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    According to Paul Ryan, you have to include The Emissary in that as well.:alienblush:
     
  15. Worf'sParmach

    Worf'sParmach Commander Red Shirt

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    Ok, I literally LOL'ed at that.

    I think the thing that bothers me the most about the whole Alexander/Worf thing is that it completely contradicts the way TNG left the two. As annoying as Alexander could be, there was a progression in his relationship with Worf on TNG, culminating in "Firstborn" where Worf refused to be separated from him. Worf wasn't winning any father of the year awards yet, but he was trying.

    So it was a little annoying that they just disregarded all that when Worf got the job on DS9. I get why the writers didn't have him bring Alexander to DS9- there was already a single father on the station, another one would be redundant. But the way they handled it was just bad, and "Sons and Daughters" is the pinnacle of that. It had already been addressed that Worf's parents were too old to take care of Alexander. Maybe if Worf had decided to send him to military school as he'd contemplated in "Firstborn" then him showing up on a Klingon ship would have been more believable.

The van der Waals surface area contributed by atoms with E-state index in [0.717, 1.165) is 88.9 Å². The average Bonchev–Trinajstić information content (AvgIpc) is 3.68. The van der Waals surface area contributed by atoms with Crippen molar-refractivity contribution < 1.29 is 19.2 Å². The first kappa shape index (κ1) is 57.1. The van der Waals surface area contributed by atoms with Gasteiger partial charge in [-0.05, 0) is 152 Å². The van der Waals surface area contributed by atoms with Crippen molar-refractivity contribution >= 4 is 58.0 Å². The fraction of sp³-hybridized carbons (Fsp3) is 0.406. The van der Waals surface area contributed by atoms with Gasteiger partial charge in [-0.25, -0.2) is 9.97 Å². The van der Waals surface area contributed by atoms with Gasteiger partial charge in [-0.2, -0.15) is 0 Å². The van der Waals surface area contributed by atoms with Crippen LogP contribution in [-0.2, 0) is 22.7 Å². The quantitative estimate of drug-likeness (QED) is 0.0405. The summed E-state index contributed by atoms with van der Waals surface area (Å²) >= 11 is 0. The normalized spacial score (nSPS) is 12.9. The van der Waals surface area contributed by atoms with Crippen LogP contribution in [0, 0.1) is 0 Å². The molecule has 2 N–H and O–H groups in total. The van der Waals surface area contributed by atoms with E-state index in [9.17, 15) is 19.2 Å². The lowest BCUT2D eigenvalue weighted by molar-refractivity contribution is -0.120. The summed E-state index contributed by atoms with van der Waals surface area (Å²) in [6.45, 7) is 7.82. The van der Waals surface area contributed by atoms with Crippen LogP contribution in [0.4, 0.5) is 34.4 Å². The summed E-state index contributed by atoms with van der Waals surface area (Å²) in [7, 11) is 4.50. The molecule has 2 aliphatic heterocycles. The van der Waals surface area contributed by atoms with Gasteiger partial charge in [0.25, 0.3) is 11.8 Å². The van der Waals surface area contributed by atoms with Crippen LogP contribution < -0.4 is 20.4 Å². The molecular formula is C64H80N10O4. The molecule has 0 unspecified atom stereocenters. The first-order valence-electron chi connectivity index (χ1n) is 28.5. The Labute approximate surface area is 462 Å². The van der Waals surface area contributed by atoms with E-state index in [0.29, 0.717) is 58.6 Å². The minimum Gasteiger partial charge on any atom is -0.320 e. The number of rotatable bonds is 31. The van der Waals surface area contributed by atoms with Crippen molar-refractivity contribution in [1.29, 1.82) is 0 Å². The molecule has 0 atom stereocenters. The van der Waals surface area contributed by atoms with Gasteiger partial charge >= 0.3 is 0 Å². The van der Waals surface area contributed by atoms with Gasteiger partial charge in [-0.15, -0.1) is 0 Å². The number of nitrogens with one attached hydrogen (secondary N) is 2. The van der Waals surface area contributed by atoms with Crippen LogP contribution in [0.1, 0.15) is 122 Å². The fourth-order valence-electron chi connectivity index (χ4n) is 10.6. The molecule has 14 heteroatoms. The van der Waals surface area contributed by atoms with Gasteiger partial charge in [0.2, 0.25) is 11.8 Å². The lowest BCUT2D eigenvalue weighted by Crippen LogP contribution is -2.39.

And I can't believe that Worf's parents wouldn't have told him that Alexander ran off to join the military.
     
  16. R. Star

    R. Star Rear Admiral Rear Admiral

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    Yeah, DS9 Alexander just struck me as a bumbling Klingon teen with daddy issues. As for the age 8 thing? Maybe Klingons grow up more quickly, and I don't find it hard at all to believe the Klingons would take fully matured people in the middle of a war no matter their age. It is a warrior culture.
     
  17. Sykonee

    Sykonee Fleet Captain Fleet Captain

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    I think the Doc in VOY actually mentioned Klingon's aging quickly, sort of as a throwaway continuity bone to explain Wildman's rapid age jump.
     
  18. TheGodBen

    TheGodBen Rear Admiral Rear Admiral